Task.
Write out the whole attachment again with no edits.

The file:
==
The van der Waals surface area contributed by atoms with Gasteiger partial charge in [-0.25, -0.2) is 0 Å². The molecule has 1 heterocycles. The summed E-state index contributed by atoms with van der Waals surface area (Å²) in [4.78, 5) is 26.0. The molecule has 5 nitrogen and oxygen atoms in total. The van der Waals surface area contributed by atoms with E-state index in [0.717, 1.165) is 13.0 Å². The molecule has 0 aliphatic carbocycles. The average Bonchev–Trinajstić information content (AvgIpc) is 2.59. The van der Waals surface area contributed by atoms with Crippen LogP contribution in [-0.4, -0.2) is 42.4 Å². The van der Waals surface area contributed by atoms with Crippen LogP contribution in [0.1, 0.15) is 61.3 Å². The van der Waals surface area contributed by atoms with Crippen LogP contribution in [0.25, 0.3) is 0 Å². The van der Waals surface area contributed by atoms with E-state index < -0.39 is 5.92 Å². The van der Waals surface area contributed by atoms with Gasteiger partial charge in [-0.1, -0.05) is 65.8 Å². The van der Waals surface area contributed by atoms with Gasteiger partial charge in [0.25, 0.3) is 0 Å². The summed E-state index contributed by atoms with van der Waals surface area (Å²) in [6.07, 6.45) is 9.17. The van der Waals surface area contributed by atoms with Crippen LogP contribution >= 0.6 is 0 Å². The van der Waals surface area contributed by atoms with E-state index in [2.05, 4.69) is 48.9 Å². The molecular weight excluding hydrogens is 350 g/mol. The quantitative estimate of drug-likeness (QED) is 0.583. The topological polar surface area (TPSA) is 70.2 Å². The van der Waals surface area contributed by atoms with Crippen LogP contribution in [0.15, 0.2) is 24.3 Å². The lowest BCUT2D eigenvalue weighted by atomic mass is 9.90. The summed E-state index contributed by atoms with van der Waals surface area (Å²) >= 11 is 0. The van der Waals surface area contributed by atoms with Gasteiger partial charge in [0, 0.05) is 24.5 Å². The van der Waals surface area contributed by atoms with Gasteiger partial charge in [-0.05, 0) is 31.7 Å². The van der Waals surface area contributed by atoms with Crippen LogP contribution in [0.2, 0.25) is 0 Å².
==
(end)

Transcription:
The van der Waals surface area contributed by atoms with Gasteiger partial charge in [-0.25, -0.2) is 0 Å². The molecule has 1 heterocycles. The summed E-state index contributed by atoms with van der Waals surface area (Å²) in [4.78, 5) is 26.0. The molecule has 5 nitrogen and oxygen atoms in total. The van der Waals surface area contributed by atoms with E-state index in [0.717, 1.165) is 13.0 Å². The molecule has 0 aliphatic carbocycles. The average Bonchev–Trinajstić information content (AvgIpc) is 2.59. The van der Waals surface area contributed by atoms with Crippen LogP contribution in [-0.4, -0.2) is 42.4 Å². The van der Waals surface area contributed by atoms with Crippen LogP contribution in [0.1, 0.15) is 61.3 Å². The van der Waals surface area contributed by atoms with Crippen LogP contribution in [0.25, 0.3) is 0 Å². The van der Waals surface area contributed by atoms with E-state index < -0.39 is 5.92 Å². The van der Waals surface area contributed by atoms with Gasteiger partial charge in [-0.1, -0.05) is 65.8 Å². The van der Waals surface area contributed by atoms with Gasteiger partial charge in [0.25, 0.3) is 0 Å². The summed E-state index contributed by atoms with van der Waals surface area (Å²) in [6.07, 6.45) is 9.17. The van der Waals surface area contributed by atoms with Crippen LogP contribution >= 0.6 is 0 Å². The van der Waals surface area contributed by atoms with E-state index in [2.05, 4.69) is 48.9 Å². The molecular weight excluding hydrogens is 350 g/mol. The quantitative estimate of drug-likeness (QED) is 0.583. The topological polar surface area (TPSA) is 70.2 Å². The van der Waals surface area contributed by atoms with Crippen LogP contribution in [0.15, 0.2) is 24.3 Å². The lowest BCUT2D eigenvalue weighted by atomic mass is 9.90. The summed E-state index contributed by atoms with van der Waals surface area (Å²) >= 11 is 0. The van der Waals surface area contributed by atoms with Gasteiger partial charge in [0, 0.05) is 24.5 Å². The van der Waals surface area contributed by atoms with Gasteiger partial charge in [-0.05, 0) is 31.7 Å². The van der Waals surface area contributed by atoms with Crippen LogP contribution in [0.2, 0.25) is 0 Å².